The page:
Showing posts with label Lammetjespap (Dutch Lamb's Porridge). Show all posts
Showing posts with label Lammetjespap (Dutch Lamb's Porridge). Show all posts


It's cold, dark, rainy and on top of that I'm not feeling all that hot. Well, actually I AM feeling hot, but not in a good way :-).

When kids (and not-so-kids) are feeling a bit under the weather, a comforting dish that's quickly made and often meets approval is something called "lammetjespap", lamb's porridge. Depending on where you were raised, that might either mean warm milk thickened with flour and sweetened with sugar (northern provinces). It's similar to bierpap but without the beer. Or it could be a couple of beschuiten (Dutch rusks) in warm milk with a generous serving of sugar, as they do in the southern provinces.

The beschuiten version was the one my grandma Pauline would make for me. She would break two beschuiten in a deep soup plate, sprinkle some sugar on top and pour warm milk from the stove. The dried rusks would soak up the milk, soften and turn into small, mushy pieces. I often wondered why it was called "lamb's porridge". The lumps of soaked rusk could vaguely resemble the woolly back of little lambs, I guess. Very vaguely, I realize, and surely the onset of a fever helps with the visualisation there. Maybe the name was given to the porridge because it was warm, comforting and just overall...well, woolly and cozy and warm. Just like a little lamb.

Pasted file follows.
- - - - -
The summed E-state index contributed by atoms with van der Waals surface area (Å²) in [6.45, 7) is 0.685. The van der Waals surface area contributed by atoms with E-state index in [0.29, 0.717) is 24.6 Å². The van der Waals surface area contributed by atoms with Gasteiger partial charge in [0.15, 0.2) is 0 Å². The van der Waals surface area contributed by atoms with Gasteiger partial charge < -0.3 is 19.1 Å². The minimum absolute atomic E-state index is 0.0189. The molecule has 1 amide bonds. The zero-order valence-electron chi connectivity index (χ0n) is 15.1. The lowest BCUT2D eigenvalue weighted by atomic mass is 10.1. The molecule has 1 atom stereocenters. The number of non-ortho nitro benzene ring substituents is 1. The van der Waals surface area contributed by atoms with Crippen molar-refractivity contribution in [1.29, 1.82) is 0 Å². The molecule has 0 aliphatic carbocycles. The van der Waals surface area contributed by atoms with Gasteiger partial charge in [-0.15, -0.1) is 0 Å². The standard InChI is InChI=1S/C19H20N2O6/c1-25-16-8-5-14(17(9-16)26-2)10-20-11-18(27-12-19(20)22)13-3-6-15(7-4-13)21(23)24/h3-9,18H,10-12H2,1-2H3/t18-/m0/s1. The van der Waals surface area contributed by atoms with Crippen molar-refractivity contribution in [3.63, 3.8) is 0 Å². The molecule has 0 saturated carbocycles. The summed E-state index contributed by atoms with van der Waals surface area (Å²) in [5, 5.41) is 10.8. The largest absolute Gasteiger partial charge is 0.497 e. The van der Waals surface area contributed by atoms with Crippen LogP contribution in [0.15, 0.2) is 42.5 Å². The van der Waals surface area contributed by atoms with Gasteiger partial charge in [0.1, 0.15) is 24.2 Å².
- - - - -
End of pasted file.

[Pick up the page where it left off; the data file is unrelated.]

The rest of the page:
But the porridge is not just a contemporary dish. Lammetjespap was also standard on the menu for recovering TB-patients, many which were young children, during the early years of the 19th century. Prominent Frisians financed the Friesch Volkssanatorium voor Onvermogende Beginnende Borstlijders (Frisian Popular Recovery Center for Destitute Early Chest Sufferers) in an effort to halt the spreading of the contagious disease. Medication was, at that time, not yet available and because of its popular nature and low daily fee, the recovery center provided beds for the poor, but little else. The consumption patients had to recover with the help of light, air, a lot of rest and nutritious food, in this case lammetjespap.  The flour porridge (northern versions of lammetjespap consist of little more than milk, flour and sugar) was comforting, filling and delivered some nutritional value, albeit little, to the suffering ill.

Today is lammetjespap-day for me, the southern version. I'm cuddling up with a bowl, a blankie and a book. See you next week!